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     • Windows Shortcuts
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Types of RAM

There are different types of RAM available which can be found on memory modules of the same size. There is the old type SDRAM (Synchronous Dynamic Random Access Memory), DDR SDRAM (Double Data Rate SDRAM), DDR2 SDRAM, DDR3 SDRAM, and DDR4 SDRAM is now available.

RAM - Comparing Desktop Computer memory modules

RAM - Comparing Desktop Computer memory modules.

You will notice from the picture above that SDRAM memory modules have two notches in the contacts while DDR, DDR2, and DDR3 have just one notch which is located in a different place on each memory module. This is because all these types of RAM are incompatible with each other and it makes it impossible to put the wrong type memory module into a motherboard's memory slots because of these notches.

Laptop RAM has the same types of RAM but are incorporated onto a physically smaller sized memory module called a SO-DIMM (Small Outline Dual in-line Memory Module). They also have notches in the memory module so it is impossible to mix them up.

SDRAM is so-called because the RAM is 'dynamic' meaning it has to be continuously refreshed while it is in use and when power is switched off then all the data is lost. It is 'Synchronous' because it is synchronised with the system bus and waits for a clock signal before sending or receiving data. DDR (Double Data Rate) SDRAM is quicker than ordinary SDRAM as it transfers data twice during each clock cycle. DDR2 runs twice as fast as DDR, and DDR3 runs twice as fast as DDR2.

Like DDR, DDR2 transfers data twice per clock cycle but DDR2 runs the internal clock at half the speed of the data bus which gives a total of four data transfers per internal clock cycle making it twice as fast as DDR. DDR3 has a total of eight data transfers per internal clock cycle which makes it twice as fast as DDR2.

Memory modules are available with different capacities which are measured in megabytes (MB) or more recently in gigabytes (GB). They are also available in different speeds, so for example DDR memory modules are available in DDR-200, DDR-266, DDR-333, and DDR-400. DDR-200 (also called PC1600) runs at 200 MT/s (million transfers per second), or 1600 MB/s (megabytes per second). The speed of memory that you require depends on the front-side-bus (FSB) speed and DDR-200 is designed for use in computers with a 100MHz FSB. This will be explained further here.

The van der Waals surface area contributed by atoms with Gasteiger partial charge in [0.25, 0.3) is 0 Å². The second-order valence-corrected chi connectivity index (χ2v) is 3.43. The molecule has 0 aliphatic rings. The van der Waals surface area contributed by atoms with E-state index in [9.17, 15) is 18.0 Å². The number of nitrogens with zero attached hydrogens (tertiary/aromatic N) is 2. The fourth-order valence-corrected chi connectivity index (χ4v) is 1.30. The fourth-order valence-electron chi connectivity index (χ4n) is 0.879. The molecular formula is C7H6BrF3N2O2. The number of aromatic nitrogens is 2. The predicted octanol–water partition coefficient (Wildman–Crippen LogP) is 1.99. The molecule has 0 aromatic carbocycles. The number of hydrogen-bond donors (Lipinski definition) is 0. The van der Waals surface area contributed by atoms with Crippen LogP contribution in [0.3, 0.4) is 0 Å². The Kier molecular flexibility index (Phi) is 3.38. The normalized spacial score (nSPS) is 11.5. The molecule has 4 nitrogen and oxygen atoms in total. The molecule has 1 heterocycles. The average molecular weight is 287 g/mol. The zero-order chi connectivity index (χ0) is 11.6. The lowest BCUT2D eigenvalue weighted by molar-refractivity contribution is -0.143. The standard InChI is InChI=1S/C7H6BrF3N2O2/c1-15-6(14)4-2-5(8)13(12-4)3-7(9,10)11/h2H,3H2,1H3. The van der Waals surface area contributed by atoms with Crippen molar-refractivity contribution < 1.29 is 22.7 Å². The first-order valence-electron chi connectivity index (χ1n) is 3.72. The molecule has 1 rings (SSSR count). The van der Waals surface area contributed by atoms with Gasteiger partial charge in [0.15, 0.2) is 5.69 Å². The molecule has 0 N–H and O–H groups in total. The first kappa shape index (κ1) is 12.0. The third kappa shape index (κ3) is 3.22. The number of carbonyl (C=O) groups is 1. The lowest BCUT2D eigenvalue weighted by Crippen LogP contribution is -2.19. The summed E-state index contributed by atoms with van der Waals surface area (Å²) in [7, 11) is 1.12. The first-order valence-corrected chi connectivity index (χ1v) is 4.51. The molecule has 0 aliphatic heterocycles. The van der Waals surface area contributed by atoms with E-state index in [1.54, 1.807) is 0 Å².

NameBus clockData rateTransfer rateModule name
DDR-200100 MHz200 MT/s1600 MB/sPC1600
DDR-266133 MHz266 MT/s2100 MB/sPC2100
DDR-333166 MHz333 MT/s2700 MB/sPC2700
DDR-400200 MHz400 MT/s3200 MB/sPC3200

To find the correct memory modules for your computer you can either look in your motherboard manual (The name of your motherboard is usually printed on the edge of the actual motherboard), or visit the Crucial website at: and run their system scanner, or take one of your existing memory modules out of your computer and read the label.

The following table shows the different types of DDR memory, the range of speeds for each type, and pin-count for DIMM, and SODIMM memory modules:

NameBus clockTransfer rateDIMM pinsSO-DIMM pins
DDR100-200 MHz200-400 MT/s184200
DDR2200-533 MHz400-1066 MT/s240200
DDR3400-1066 MHz800-2133 MT/s240204
DDR41066-2133 MHz2133-4266 MT/s288256

You may notice that some memory modules are labelled EEC or non-EEC. EEC stands for Error Correction Code and can detect errors and even correct them. EEC memory modules are more expensive than non-EEC but are also a little slower.